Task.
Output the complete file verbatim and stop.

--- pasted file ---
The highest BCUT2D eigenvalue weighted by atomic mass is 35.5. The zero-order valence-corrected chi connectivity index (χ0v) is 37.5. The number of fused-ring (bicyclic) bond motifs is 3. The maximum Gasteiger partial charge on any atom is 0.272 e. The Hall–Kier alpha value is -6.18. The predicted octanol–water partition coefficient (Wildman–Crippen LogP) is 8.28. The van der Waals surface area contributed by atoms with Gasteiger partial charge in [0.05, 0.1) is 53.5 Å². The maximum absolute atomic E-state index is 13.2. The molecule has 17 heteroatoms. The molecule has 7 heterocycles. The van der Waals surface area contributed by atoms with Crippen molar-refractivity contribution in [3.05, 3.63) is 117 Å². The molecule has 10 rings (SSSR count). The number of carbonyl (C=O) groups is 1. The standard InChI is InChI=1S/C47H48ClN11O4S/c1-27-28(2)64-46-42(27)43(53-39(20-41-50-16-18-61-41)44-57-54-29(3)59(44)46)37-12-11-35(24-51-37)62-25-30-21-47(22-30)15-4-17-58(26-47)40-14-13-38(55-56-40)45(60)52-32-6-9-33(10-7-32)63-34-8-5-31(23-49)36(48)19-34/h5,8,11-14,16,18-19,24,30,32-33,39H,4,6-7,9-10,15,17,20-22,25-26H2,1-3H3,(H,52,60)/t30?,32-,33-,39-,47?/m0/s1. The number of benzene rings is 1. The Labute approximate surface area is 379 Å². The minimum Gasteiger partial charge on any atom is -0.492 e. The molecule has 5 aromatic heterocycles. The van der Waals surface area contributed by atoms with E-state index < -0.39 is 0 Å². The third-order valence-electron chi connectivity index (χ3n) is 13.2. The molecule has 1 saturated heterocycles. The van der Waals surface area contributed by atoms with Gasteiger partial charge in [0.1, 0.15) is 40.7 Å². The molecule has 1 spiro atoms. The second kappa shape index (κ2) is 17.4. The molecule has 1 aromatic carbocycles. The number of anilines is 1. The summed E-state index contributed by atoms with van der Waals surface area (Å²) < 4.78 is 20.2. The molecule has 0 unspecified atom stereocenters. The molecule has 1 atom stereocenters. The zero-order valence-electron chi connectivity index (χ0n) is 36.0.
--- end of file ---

The highest BCUT2D eigenvalue weighted by atomic mass is 35.5. The zero-order valence-corrected chi connectivity index (χ0v) is 37.5. The number of fused-ring (bicyclic) bond motifs is 3. The maximum Gasteiger partial charge on any atom is 0.272 e. The Hall–Kier alpha value is -6.18. The predicted octanol–water partition coefficient (Wildman–Crippen LogP) is 8.28. The van der Waals surface area contributed by atoms with Gasteiger partial charge in [0.05, 0.1) is 53.5 Å². The maximum absolute atomic E-state index is 13.2. The molecule has 17 heteroatoms. The molecule has 7 heterocycles. The van der Waals surface area contributed by atoms with Crippen molar-refractivity contribution in [3.05, 3.63) is 117 Å². The molecule has 10 rings (SSSR count). The number of carbonyl (C=O) groups is 1. The standard InChI is InChI=1S/C47H48ClN11O4S/c1-27-28(2)64-46-42(27)43(53-39(20-41-50-16-18-61-41)44-57-54-29(3)59(44)46)37-12-11-35(24-51-37)62-25-30-21-47(22-30)15-4-17-58(26-47)40-14-13-38(55-56-40)45(60)52-32-6-9-33(10-7-32)63-34-8-5-31(23-49)36(48)19-34/h5,8,11-14,16,18-19,24,30,32-33,39H,4,6-7,9-10,15,17,20-22,25-26H2,1-3H3,(H,52,60)/t30?,32-,33-,39-,47?/m0/s1. The number of benzene rings is 1. The Labute approximate surface area is 379 Å². The minimum Gasteiger partial charge on any atom is -0.492 e. The molecule has 5 aromatic heterocycles. The van der Waals surface area contributed by atoms with E-state index < -0.39 is 0 Å². The third-order valence-electron chi connectivity index (χ3n) is 13.2. The molecule has 1 saturated heterocycles. The van der Waals surface area contributed by atoms with Gasteiger partial charge in [0.1, 0.15) is 40.7 Å². The molecule has 1 spiro atoms. The second kappa shape index (κ2) is 17.4. The molecule has 1 aromatic carbocycles. The number of anilines is 1. The summed E-state index contributed by atoms with van der Waals surface area (Å²) < 4.78 is 20.2. The molecule has 0 unspecified atom stereocenters. The molecule has 1 atom stereocenters. The zero-order valence-electron chi connectivity index (χ0n) is 36.0.